Sportradar, a sports statistics website calculated that between the years 2011 – present, the age of winners on the tour had increased by eight years within seven years.
In 2011, the average age was 31 years and by the current, it’s now 39.
Stuart Bingham began a big resurgence in 2015 well into his thirties and won the World title for the first time after at least 20 years of toil on the amateur and pro circuits.
Last season, Ronnie, Mark, and John Higgins, all who turned pro in 1992, won 10 out of the 20 ranking events and earnt hundreds of thousands in prize money between them.
The data suggests you now have to be a winner much older now in snooker – with only a handful of “young” players entering the winners’ enclosure such as Kyren Wilson (2015), Anthony McGill and Judd Trump all under 30.
With Mark Williams winning the World title at the age of 43, the oldest since Ray Reardon, and both he and five-times World Champion Ronnie O’Sullivan being born again by the product training method of SightRight, it may be a while yet before fans see a decline in the number of older players dropping out of the winner’s enclosure and replaced by the young ones.
SportRadar commented on the findings: “Of the younger generation who can reverse the current trend; Kyren Wilson (26), Michael White (27) and Anthony McGill (27) have already entered the winner’s circle with Jack Lisowski (27) looking ready to join them in the near future. While 17-year-old Welsh star, Jackson Page is developing a reputation as ‘one to watch’, but to put his achievements into context, O’Sullivan had already won the second biggest title on the professional circuit by the age of 17.”
He’s been making his mark on the World Snooker Tour since 1992.
And now, 22 ranking titles on, Mark Williams is not only in 2018 a World Champion, but a World Open Champion.
From 2017 where he was even thinking of quitting, to 2018 and already that’s already a German Masters, a World title, and World Open. The season has barely begun and in the form and mindset Williams is in, you wouldn’t bet against him not winning more this season.
Just when fans thought Williams, the oldest World Champion at 43 since Ray Reardon was out of Yushan in the final at 9 – 5, the Welsh Wizard won five on the bounce to beat David Gilbert 10 – 9 in a thrilling decider.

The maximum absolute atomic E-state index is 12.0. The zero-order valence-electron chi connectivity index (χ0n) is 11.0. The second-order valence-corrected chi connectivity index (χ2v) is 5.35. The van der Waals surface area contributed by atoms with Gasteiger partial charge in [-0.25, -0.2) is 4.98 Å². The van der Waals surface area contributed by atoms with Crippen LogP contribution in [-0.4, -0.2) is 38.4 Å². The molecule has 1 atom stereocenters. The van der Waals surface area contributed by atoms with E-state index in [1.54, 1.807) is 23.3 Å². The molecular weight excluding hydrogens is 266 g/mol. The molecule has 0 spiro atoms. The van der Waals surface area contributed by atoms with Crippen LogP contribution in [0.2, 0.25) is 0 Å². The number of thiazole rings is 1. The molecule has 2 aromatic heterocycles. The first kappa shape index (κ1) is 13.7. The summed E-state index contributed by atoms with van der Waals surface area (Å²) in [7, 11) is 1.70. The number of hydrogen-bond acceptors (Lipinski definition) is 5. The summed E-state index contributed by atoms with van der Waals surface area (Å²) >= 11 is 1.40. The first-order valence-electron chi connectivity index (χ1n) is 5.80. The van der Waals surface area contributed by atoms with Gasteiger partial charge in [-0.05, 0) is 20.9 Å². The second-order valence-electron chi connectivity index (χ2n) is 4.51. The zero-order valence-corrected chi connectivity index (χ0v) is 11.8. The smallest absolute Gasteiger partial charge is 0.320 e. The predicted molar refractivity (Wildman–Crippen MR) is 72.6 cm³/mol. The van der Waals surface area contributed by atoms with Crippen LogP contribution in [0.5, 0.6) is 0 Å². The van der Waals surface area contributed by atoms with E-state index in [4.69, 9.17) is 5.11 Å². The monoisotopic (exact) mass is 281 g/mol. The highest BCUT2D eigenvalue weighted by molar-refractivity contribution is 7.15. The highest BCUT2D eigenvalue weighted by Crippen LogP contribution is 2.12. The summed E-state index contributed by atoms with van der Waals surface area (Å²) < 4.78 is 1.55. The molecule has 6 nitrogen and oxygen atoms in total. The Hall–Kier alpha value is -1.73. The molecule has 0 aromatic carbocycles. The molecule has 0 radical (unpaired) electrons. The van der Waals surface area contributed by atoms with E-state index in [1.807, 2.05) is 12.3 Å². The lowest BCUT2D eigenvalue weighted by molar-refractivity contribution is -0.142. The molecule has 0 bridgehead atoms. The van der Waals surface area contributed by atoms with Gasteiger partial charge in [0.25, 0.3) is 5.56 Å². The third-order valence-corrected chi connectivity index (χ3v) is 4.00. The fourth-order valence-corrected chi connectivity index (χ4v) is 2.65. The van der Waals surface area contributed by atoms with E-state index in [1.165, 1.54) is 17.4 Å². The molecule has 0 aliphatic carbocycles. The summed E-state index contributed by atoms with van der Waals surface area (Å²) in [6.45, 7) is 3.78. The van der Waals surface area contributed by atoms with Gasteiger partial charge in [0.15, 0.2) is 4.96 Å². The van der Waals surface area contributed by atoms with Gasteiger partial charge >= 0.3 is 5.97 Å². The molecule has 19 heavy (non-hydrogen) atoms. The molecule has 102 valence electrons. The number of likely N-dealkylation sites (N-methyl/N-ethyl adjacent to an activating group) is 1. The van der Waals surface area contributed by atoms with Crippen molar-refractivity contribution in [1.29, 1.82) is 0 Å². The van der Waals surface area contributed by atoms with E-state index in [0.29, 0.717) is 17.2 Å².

Williams, still on a high after his World Championship went into Riga slightly rusty but then it was only a matter of time before the three-time World Champion kicked into gear and got back to winning ways.
Will It Be Third Time Lucky for Gilbert?
It was Dave Gilbert’s second-ranking final and there was no sign that the International Championship runner-up was overawed by the occasion. In fact, he was relishing it – as in the first session a break of 142 secured him the joint high break prize with Thailand’s Noppon Saengkham as he trousered £2,500 along with his £75K runner-up cheque.
Incidentally, this is Dave Gilbert’s second final where he’s met a class of 92 player, and lost. Maybe it will be third time lucky for Dave? Here’s hoping…
Gilbert is now no 20 in the World rankings.
Williams, who is part of the trio of the famous professionals who turned pro in 92 – last season won three ranking titles. He’s already won one this season, how many can he get this time?
Remember, Williams is part of Team SightRight, along with Ronnie O’Sullivan, who hasn’t played yet this season in front of the TV cameras.
Williams, however, pocketed £150K to add to his £425K he trousered in Sheffield, and a thumbs up on twitter after! Life is good, especially if you’re now no 2 in the World rankings!…
SnookerZone now has a book zone where we will review books – new and old. It doesn’t matter what the book is, whether it’s a training book, a biography, or a fictional novel – we’ll review it so you can get an idea of what the book is about and whether it’s worth the read.
There are plenty of books to dip into in snooker for the enthusiast so put your feet up, grab a hot coffee and dip into the world of the green baize!
Are you a budding snooker player bored with your current routine training? Then why not ramp up your practice and have some fun with top WPBSA coach David Horrix’s Complete Book of Snooker Shots – 224 of them!
Also, coming soon, we’ll be reviewing the fictional novel from award-winning author Jane Holland, Kissing the Pink…Well worth a read! Stay tuned!
We’ll also be reviewing the training aid the Pocket Sniper so stay tuned for that as well, coming soon!
Calling All Guest Bloggers: